I never really believed the hype, but thought I’d get up there quickly, be able to say that I’d had been somewhere few Westerners had been before, and then run back to the bowling alley for more beers.

As I stepped out from the elevator onto the fifth floor, it was indeed an anti-climax.

There was a distinct lack of military officials sitting in propaganda-covered rooms studying how to manufacture atom bombs. It was just a hallway — a much smaller hallway than the other hallways in the hotel. It had a locked door on one side, with a camera nested just above. On the other side was a set of thick, leathery curtains, behind which was a dark room with some concrete slabs and nothing else. I took a few more sips of my beer and had a quick peruse of said concrete blocks. Perhaps a secret door was hidden behind one. It was not. I giggled at the stupidity of the situation, ready to end my mini-adventure and return to the relative sanity of the North Korean bowling alley and karaoke bar downstairs.

I pressed the button for the elevator and waited. I could hear that it had arrived, yet the door did not open. I pressed it again. Still the door did not open. I was nervous, but since I didn’t know what else to do, I sat on the floor and finished my beer. It was a large beer, so I soon found myself needing to use the restroom. There didn’t seem to be one on this eerie North Korean hallway, so, in desperation, I slipped behind the not-so-iron curtain and did my business just out of sight of the camera. I then came back and started to sober up as the realization hit me: I am stuck on my own in a prohibited room in North Korea.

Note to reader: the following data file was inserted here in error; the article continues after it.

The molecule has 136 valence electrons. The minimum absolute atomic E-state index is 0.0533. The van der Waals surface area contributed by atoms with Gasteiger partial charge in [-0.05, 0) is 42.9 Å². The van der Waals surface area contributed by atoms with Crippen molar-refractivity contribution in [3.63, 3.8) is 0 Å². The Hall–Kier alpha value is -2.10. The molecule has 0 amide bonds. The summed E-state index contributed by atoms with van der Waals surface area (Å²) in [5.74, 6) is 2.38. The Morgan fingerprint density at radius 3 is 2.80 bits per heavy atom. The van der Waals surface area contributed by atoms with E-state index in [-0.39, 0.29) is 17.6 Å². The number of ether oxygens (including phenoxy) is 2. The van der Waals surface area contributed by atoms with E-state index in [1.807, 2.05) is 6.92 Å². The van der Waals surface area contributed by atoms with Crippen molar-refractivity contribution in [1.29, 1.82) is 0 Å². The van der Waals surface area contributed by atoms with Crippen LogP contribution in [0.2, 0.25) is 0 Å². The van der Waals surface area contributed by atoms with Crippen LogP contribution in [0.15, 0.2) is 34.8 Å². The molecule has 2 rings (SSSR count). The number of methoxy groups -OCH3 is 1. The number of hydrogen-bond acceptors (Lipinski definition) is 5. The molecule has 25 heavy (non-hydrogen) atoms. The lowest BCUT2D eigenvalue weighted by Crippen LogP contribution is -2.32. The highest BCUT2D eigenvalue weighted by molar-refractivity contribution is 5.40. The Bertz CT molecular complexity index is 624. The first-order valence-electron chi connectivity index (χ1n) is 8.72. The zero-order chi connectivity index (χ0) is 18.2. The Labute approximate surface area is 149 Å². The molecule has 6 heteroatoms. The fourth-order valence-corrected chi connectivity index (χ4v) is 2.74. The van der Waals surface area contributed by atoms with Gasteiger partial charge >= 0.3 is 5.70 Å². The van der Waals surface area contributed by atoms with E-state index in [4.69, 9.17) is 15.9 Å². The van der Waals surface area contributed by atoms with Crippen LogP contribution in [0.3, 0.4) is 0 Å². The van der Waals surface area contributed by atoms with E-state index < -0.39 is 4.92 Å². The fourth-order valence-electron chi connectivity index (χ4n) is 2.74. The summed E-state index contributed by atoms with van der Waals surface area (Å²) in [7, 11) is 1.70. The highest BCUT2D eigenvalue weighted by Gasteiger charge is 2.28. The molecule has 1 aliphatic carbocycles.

I am an idiot.

I paced, increasingly angry and scared. I tried pulling apart the doors of the elevator, with no luck. I then started banging on the door, thinking for some reason that it would be wise to draw attention to where I was. My actions became more frantic and I started kicking the door in a feeble attempt at moving solid steel. I looked around for a hint of a fire exit, or even a window. There was nothing in sight.

So I did what what any self respecting man would do at this moment: I cried. I cried, and began pleading to the camera that “I didn’t mean to end up on this floor” that you could not possibly find by mistake. I’d been looking for a party and got it wrong, honestly.

Then, at this point, all the lights of the fifth floor turned off.

I sat in darkness in this forbidden hallway in North Korea, with only the blinking red light of the camera and my empty beer bottle as company. In the time before the lights automatically switched back on and the elevator opened its doors to me, I had some time to think.

Here’s what I learned while stuck in a forbidden hallway in North Korea:

1) North Korea is scary, and it has nothing to do with nuclear weapons